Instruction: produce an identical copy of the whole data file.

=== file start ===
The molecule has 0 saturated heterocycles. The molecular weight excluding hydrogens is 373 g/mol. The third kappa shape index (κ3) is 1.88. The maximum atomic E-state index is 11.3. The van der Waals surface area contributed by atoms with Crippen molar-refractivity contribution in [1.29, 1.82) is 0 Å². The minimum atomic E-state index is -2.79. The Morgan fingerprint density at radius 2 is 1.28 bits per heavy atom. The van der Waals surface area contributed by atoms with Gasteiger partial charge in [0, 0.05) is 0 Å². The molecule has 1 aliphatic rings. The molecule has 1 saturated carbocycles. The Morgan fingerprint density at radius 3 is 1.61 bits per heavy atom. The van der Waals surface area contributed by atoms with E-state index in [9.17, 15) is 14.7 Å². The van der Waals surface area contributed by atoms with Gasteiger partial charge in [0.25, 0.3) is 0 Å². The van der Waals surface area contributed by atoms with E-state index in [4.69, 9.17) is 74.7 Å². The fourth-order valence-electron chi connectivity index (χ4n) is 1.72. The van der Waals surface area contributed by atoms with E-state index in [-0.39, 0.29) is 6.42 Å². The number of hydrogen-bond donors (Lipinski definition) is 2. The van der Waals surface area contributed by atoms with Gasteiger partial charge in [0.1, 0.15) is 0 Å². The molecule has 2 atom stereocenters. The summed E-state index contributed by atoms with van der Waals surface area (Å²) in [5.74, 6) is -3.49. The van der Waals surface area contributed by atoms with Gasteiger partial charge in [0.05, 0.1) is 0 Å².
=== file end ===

The molecule has 0 saturated heterocycles. The molecular weight excluding hydrogens is 373 g/mol. The third kappa shape index (κ3) is 1.88. The maximum atomic E-state index is 11.3. The van der Waals surface area contributed by atoms with Crippen molar-refractivity contribution in [1.29, 1.82) is 0 Å². The minimum atomic E-state index is -2.79. The Morgan fingerprint density at radius 2 is 1.28 bits per heavy atom. The van der Waals surface area contributed by atoms with Gasteiger partial charge in [0, 0.05) is 0 Å². The molecule has 1 aliphatic rings. The molecule has 1 saturated carbocycles. The Morgan fingerprint density at radius 3 is 1.61 bits per heavy atom. The van der Waals surface area contributed by atoms with E-state index in [9.17, 15) is 14.7 Å². The van der Waals surface area contributed by atoms with Gasteiger partial charge in [0.25, 0.3) is 0 Å². The van der Waals surface area contributed by atoms with E-state index in [4.69, 9.17) is 74.7 Å². The fourth-order valence-electron chi connectivity index (χ4n) is 1.72. The van der Waals surface area contributed by atoms with E-state index in [-0.39, 0.29) is 6.42 Å². The number of hydrogen-bond donors (Lipinski definition) is 2. The van der Waals surface area contributed by atoms with Gasteiger partial charge in [0.1, 0.15) is 0 Å². The molecule has 2 atom stereocenters. The summed E-state index contributed by atoms with van der Waals surface area (Å²) in [5.74, 6) is -3.49. The van der Waals surface area contributed by atoms with Gasteiger partial charge in [0.05, 0.1) is 0 Å².